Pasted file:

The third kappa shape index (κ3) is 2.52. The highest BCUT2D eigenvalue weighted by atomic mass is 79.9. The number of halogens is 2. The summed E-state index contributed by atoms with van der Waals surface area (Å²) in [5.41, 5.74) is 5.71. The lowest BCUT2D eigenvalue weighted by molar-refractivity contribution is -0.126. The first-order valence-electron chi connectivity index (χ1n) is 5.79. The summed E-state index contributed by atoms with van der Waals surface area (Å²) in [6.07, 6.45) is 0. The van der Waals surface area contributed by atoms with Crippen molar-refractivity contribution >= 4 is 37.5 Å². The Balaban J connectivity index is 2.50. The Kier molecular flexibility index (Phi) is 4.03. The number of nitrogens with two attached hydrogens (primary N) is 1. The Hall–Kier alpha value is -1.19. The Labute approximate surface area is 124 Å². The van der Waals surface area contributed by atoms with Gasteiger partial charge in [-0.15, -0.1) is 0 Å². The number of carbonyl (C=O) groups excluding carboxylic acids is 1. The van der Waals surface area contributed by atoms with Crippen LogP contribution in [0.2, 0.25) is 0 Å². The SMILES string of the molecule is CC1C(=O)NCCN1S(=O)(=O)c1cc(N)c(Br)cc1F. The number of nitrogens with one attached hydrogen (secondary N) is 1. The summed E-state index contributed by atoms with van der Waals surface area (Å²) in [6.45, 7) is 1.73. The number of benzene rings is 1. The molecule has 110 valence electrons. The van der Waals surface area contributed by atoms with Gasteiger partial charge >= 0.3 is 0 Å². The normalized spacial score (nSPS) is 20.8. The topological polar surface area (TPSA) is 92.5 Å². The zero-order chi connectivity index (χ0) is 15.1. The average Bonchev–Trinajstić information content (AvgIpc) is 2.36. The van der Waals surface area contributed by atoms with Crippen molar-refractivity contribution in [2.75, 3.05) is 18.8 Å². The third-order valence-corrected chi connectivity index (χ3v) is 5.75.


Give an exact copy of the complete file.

The third kappa shape index (κ3) is 2.52. The highest BCUT2D eigenvalue weighted by atomic mass is 79.9. The number of halogens is 2. The summed E-state index contributed by atoms with van der Waals surface area (Å²) in [5.41, 5.74) is 5.71. The lowest BCUT2D eigenvalue weighted by molar-refractivity contribution is -0.126. The first-order valence-electron chi connectivity index (χ1n) is 5.79. The summed E-state index contributed by atoms with van der Waals surface area (Å²) in [6.07, 6.45) is 0. The van der Waals surface area contributed by atoms with Crippen molar-refractivity contribution >= 4 is 37.5 Å². The Balaban J connectivity index is 2.50. The Kier molecular flexibility index (Phi) is 4.03. The number of nitrogens with two attached hydrogens (primary N) is 1. The Hall–Kier alpha value is -1.19. The Labute approximate surface area is 124 Å². The van der Waals surface area contributed by atoms with Gasteiger partial charge in [-0.15, -0.1) is 0 Å². The number of carbonyl (C=O) groups excluding carboxylic acids is 1. The van der Waals surface area contributed by atoms with Crippen LogP contribution in [0.2, 0.25) is 0 Å². The SMILES string of the molecule is CC1C(=O)NCCN1S(=O)(=O)c1cc(N)c(Br)cc1F. The number of nitrogens with one attached hydrogen (secondary N) is 1. The summed E-state index contributed by atoms with van der Waals surface area (Å²) in [6.45, 7) is 1.73. The number of benzene rings is 1. The molecule has 110 valence electrons. The van der Waals surface area contributed by atoms with Gasteiger partial charge >= 0.3 is 0 Å². The normalized spacial score (nSPS) is 20.8. The topological polar surface area (TPSA) is 92.5 Å². The zero-order chi connectivity index (χ0) is 15.1. The average Bonchev–Trinajstić information content (AvgIpc) is 2.36. The van der Waals surface area contributed by atoms with Crippen molar-refractivity contribution in [2.75, 3.05) is 18.8 Å². The third-order valence-corrected chi connectivity index (χ3v) is 5.75.